As the state and city invest, it is critical that local residents guide the revitalization, and do not feel like their elected officials are trying to attract newcomers to push them out. The public sector should empower and work with local community groups to plan for their communities and to implement these plans. Programs should be put in place to protect existing homeowners and make them feel comfortable that they will be able to enjoy their neighborhood’s future. The public sector should invest in programs to build entrepreneurship, and provide residents with access to capital and resources to benefit through new business opportunities.
Investing in planning and development is not enough. Public safety, education, and recreation are critical pieces of the urban revitalization puzzle. Major investments in these areas can payoff only if the other investments are coming as well. The idea is that over time crime will reduce and the schools will improve as the city’s neighborhoods rebound. Again, it is important to invest in these areas focused geographically. A comprehensive set of investments in a shared physical area has the best chance for making meaningful impact.
This complex mix of strategies and programs is certainly more difficult to implement than a few new single developments on the riverfront. Their impact takes much longer to be realized. However, if Chester does not want to share Camden’s fate of a half-baked revitalization that barely touches the city’s residents, then it should do things differently. Both of these cities have tremendous assets and potential to tap into a new national interest in downtown living. It’s up to Chester’s leadership to get it right. Urban reinvestment is expensive, and second chances can be decades in between.
Tuesday, September 15, 2009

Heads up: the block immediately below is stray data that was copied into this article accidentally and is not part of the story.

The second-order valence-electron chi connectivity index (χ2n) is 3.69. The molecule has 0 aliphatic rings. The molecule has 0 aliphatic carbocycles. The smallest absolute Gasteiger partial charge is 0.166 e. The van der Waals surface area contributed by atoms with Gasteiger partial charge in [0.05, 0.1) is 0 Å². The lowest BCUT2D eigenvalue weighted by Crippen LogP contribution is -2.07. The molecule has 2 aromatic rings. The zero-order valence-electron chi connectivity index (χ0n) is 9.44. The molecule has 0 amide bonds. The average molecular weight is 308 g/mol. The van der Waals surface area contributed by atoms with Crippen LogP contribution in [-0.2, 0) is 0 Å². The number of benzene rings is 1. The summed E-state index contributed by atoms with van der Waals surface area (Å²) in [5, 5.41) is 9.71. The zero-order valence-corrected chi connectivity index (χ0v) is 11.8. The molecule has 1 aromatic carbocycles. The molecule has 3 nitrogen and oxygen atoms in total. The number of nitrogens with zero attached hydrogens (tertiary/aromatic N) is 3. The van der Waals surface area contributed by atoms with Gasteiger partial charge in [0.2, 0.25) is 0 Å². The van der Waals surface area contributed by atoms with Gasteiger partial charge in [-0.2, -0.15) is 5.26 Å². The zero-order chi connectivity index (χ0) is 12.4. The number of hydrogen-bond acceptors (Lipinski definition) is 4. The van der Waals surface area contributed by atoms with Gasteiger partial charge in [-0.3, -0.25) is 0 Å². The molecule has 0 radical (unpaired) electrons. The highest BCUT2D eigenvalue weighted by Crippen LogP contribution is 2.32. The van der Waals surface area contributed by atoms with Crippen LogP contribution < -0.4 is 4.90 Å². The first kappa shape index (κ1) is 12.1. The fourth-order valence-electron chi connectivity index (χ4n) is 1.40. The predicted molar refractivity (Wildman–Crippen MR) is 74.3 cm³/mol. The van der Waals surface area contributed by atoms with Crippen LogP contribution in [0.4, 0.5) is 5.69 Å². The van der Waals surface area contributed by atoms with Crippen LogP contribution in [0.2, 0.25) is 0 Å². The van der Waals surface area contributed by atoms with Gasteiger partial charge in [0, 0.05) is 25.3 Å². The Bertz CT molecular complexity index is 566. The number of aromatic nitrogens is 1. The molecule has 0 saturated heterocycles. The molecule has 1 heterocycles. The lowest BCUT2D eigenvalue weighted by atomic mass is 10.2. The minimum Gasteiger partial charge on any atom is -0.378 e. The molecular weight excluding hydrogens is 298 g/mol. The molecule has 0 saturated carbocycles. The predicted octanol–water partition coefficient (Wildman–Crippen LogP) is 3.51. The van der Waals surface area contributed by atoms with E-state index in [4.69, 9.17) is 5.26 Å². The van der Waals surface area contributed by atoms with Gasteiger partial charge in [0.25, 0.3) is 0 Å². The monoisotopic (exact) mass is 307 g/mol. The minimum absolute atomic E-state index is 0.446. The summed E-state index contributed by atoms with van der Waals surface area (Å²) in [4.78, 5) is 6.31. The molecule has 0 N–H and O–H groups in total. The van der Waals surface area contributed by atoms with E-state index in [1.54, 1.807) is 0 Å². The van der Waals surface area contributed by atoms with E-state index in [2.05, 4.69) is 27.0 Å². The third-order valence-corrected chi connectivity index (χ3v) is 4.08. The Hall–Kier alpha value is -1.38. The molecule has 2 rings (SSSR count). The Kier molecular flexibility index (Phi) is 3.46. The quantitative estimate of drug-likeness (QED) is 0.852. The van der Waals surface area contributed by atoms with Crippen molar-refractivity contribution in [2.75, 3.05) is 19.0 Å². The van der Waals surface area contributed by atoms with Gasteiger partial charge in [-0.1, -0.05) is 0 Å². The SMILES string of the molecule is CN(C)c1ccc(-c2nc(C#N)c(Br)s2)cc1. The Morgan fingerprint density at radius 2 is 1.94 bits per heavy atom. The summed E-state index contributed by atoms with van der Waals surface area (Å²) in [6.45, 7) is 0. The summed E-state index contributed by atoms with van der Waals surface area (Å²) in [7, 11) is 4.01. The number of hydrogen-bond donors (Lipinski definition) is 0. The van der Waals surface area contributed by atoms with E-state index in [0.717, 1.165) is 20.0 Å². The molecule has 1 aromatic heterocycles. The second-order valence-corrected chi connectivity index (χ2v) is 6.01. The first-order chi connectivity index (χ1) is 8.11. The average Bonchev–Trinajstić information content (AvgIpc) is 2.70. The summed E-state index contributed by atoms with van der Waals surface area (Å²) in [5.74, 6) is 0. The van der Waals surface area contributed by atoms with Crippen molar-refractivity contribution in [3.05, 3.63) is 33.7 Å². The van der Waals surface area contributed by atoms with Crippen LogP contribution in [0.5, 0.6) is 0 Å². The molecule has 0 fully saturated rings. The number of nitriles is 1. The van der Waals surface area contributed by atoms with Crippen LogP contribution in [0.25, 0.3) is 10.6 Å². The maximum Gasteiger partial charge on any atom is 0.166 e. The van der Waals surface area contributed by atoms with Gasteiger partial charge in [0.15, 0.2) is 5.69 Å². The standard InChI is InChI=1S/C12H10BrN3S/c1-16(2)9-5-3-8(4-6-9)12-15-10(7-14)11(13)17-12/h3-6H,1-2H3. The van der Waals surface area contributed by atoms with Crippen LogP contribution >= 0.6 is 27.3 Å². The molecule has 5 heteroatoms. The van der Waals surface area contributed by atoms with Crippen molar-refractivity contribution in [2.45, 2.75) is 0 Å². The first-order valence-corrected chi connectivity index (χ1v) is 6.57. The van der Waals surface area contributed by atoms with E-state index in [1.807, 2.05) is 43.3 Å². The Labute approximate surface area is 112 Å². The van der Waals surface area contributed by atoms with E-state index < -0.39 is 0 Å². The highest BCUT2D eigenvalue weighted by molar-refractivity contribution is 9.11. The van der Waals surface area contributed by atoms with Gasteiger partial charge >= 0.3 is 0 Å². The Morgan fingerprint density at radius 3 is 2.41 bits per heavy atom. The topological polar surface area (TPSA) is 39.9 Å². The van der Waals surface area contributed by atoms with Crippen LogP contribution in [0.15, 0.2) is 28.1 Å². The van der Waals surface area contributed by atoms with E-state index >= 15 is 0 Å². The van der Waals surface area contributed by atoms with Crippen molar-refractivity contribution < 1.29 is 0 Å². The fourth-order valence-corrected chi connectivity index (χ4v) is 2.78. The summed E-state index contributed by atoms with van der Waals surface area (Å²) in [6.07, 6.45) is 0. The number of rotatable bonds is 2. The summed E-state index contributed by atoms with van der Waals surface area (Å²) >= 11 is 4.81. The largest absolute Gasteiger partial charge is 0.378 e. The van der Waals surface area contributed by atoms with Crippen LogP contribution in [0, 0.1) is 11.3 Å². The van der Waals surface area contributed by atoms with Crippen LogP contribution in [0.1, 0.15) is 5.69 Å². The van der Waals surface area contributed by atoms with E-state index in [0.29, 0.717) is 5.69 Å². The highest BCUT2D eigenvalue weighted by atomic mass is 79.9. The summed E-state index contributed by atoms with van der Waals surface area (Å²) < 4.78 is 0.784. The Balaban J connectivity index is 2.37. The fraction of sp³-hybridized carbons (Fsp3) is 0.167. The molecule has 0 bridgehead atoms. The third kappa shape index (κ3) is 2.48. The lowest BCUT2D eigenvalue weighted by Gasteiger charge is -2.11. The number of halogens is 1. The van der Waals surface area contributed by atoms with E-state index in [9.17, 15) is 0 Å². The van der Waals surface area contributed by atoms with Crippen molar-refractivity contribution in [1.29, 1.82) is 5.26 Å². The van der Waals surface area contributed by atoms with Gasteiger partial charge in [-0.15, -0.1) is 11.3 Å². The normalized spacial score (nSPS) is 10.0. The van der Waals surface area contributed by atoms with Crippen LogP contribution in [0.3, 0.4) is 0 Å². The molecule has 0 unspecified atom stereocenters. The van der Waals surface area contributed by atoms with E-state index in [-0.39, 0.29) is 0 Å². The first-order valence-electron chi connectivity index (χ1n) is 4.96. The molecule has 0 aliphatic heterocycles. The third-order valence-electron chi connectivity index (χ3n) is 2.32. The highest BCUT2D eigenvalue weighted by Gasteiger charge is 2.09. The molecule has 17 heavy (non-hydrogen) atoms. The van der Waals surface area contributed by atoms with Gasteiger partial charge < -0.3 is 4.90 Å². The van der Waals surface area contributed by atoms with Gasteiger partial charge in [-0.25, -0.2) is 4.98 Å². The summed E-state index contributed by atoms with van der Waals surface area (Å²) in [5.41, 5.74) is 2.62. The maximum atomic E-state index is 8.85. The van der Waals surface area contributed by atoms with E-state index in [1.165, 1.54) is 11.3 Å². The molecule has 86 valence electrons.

Since Ariel brought up the topic of schools, I would like to expand on this discussion. There are few policy areas that influence each other as profoundly as education and community development. Yet, rarely do policy makers in these areas really sit down together to craft comprehensive solutions. Too often community development folks ignore schools as islands in our neighborhoods, and too often education folks only focus within the school walls.
A recent report by the Urban Institute looked promising in this regard. Its title is “Vibrant Neighborhoods, Successful Schools: What the Federal Government Can Do to Foster Both.” Unfortunately, the content of the paper hardly addresses the promise of the cover. The basis of the paper is the concept that “low-income children do better when they attend schools with middle- and upper-income children than when they attend schools where most of their classmates are poor.”
Thus the paper is predominantly dedicated to strategies for economic integration. Much of the paper discusses strategies for building affordable housing in wealthier areas, and for transporting poor children to better performing school districts. While improving the opportunities for some lucky students, neither of these approaches fixes the underlying problems of high-poverty neighborhoods with underperforming schools.
One short section deals with strategies for attracting families with means to impoverished areas with underperforming schools. This is the only piece of the paper that actually addresses strategies for re-investing in disadvantaged areas – thereby rebuilding neighborhood vitality. However, the paper never addresses the negative impacts of gentrification or other elements outside of housing, and after citing examples of this phenomenon by Georgia Tech, the University of Pennsylvania, Atlanta, and St. Louis, the paper concludes, “there is no single strategy for success.”